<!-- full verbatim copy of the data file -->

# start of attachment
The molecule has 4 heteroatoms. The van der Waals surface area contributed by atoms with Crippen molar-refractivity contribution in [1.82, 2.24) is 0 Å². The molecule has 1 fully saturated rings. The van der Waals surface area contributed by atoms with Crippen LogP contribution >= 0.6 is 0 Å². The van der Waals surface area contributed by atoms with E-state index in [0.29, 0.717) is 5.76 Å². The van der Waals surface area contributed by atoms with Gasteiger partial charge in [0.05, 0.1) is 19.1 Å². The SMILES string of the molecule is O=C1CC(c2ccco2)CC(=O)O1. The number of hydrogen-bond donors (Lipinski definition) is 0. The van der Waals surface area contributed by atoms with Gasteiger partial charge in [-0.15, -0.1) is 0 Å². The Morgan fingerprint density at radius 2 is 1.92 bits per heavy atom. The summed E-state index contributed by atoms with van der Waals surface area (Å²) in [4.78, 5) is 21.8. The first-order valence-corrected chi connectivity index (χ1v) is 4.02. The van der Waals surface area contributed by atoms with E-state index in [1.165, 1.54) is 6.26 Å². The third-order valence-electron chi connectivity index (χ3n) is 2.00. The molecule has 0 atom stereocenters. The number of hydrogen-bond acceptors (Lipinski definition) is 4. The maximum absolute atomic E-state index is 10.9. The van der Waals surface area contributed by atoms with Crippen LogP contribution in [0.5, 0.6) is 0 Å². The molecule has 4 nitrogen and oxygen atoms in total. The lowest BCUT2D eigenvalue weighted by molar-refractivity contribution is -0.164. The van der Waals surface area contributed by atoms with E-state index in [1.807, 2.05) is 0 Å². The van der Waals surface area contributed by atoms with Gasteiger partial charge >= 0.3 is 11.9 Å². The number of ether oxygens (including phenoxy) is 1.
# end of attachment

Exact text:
The molecule has 4 heteroatoms. The van der Waals surface area contributed by atoms with Crippen molar-refractivity contribution in [1.82, 2.24) is 0 Å². The molecule has 1 fully saturated rings. The van der Waals surface area contributed by atoms with Crippen LogP contribution >= 0.6 is 0 Å². The van der Waals surface area contributed by atoms with E-state index in [0.29, 0.717) is 5.76 Å². The van der Waals surface area contributed by atoms with Gasteiger partial charge in [0.05, 0.1) is 19.1 Å². The SMILES string of the molecule is O=C1CC(c2ccco2)CC(=O)O1. The number of hydrogen-bond donors (Lipinski definition) is 0. The van der Waals surface area contributed by atoms with Gasteiger partial charge in [-0.15, -0.1) is 0 Å². The Morgan fingerprint density at radius 2 is 1.92 bits per heavy atom. The summed E-state index contributed by atoms with van der Waals surface area (Å²) in [4.78, 5) is 21.8. The first-order valence-corrected chi connectivity index (χ1v) is 4.02. The van der Waals surface area contributed by atoms with E-state index in [1.165, 1.54) is 6.26 Å². The third-order valence-electron chi connectivity index (χ3n) is 2.00. The molecule has 0 atom stereocenters. The number of hydrogen-bond acceptors (Lipinski definition) is 4. The maximum absolute atomic E-state index is 10.9. The van der Waals surface area contributed by atoms with Crippen LogP contribution in [0.5, 0.6) is 0 Å². The molecule has 4 nitrogen and oxygen atoms in total. The lowest BCUT2D eigenvalue weighted by molar-refractivity contribution is -0.164. The van der Waals surface area contributed by atoms with E-state index in [1.807, 2.05) is 0 Å². The van der Waals surface area contributed by atoms with Gasteiger partial charge >= 0.3 is 11.9 Å². The number of ether oxygens (including phenoxy) is 1.